As I often get to do during a few weeks off from teaching college, I have taken a look at various television series that I’ve missed in the previous two weeks. It’s one of the great pleasures of this current age of media technology: being able to sit and watch an entire season or half-season via OnDemand programming in one or two sittings. Although the access to this technology is not something I personally have, I was able to get to places and persons who did have it over the last few weeks, and was able to watch two television shows almost in their entirety (entirely in one case, not-quite-so in the other), and also to listen to the majority of a new album which had some interesting lyrics–some of you may be able to guess it from the above subject line, but also from my own general proclivities as expressed over the last few years at this present blog.
I’ll detail the three pop cultural phenomena alluded to above in order of their relevance to this blog, which is ultimately why I’m doing so at all here, because they have relevance to Antinous, polytheism, or the other esoteric topics that inform and inspire my religious practices.
First off: Da Vinci’s Demons, which is another Starz original series (like Spartacus, which I’ve covered before). While the concept is an intriguing one, I have to rationalize the title in particular to what I suspect some producers pitched at one point: “Everyone likes Dan Brown’s The Da Vinci Code, and his Angels & Demons…so, let’s combine the two!” Whether it went like that or not, who can really say…but, I have to say that no matter how one might cringe at some of the historical inaccuracies (e.g. the mention of both tobacco and potatoes in the first ten minutes of the show…when the show is apparently taking place in the late 1470s and thus neither of those substances was yet discovered!), the overall show is rather intriguing, if somewhat misguided or mischaracterizing on a few points. Most of the episode titles take their names from the major arcana of the tarot, and tarot comes into it quite directly in the first few minutes of the first episode. And, in later episodes, Da Vinci’s bisexuality is treated somewhat reasonably (though his relationships with women are far more favored and central to the plot).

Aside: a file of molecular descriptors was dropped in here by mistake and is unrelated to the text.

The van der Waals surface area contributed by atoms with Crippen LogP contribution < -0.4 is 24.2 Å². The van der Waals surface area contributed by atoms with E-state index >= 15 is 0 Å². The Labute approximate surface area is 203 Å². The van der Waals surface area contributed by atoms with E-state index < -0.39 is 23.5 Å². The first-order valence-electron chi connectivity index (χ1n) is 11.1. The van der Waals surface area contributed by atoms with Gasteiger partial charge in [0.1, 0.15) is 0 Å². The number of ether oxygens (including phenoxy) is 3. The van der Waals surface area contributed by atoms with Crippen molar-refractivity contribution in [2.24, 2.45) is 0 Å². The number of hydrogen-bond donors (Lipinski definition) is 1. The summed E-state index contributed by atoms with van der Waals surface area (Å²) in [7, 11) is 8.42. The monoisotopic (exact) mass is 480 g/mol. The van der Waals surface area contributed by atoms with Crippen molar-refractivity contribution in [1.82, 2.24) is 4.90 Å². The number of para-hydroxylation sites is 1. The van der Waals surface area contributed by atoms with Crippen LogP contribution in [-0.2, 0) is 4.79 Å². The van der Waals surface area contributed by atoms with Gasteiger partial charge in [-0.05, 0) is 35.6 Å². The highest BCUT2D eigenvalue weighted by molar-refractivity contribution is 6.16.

Many readers of this present blog will know that I’ve discussed and dedicated poetry to Aion within the last month; and the above statue of Aion is featured multiple times throughout the series at this point. While the series’ writers are correct to connect this statue to Mithras, and there is an organization (though fictional) called the “Sons of Mithras” in the show, it is never made clear who or what the statue depicts, the word or name “Aion” is never mentioned, and the Sons of Mithras seem to have as a kind of identifying password the phrase “I am a son of earth and starry heaven; I am thirsty–please give me something to drink from the fountain of memory.” Many of us, certainly, will recognize that as an interesting redaction of a few lines from the Orphic gold lamellae, and thus from an Orphic Mysteries context rather than a Mithraic Mysteries one (and, I am personally unaware of any suggestions that the two mystery traditions were ever connected).
However, there is another part which is only momentary, and never full-framed, which will interest the readers of this blog especially. Antinous is in it!
In the city of Florence, Italy, there are currently about nine statues of Antinous in the various galleries and collections present there. At least one of them was owned by the Medici family, but it is not known when or how it came into their possession. In the television series, the visiting Queen Isabella of Spain is shown Donatello’s David, and it is flanked by two other sculptures, the one on the right bearing a resemblance to the above statue of Antinous in Florence (though it is not the one that was certainly owned by the Medici family). As mentioned, it never gets shown in its entirety, but to those who know what they’re looking for, Antinous’ shoulder is unmistakable! ;)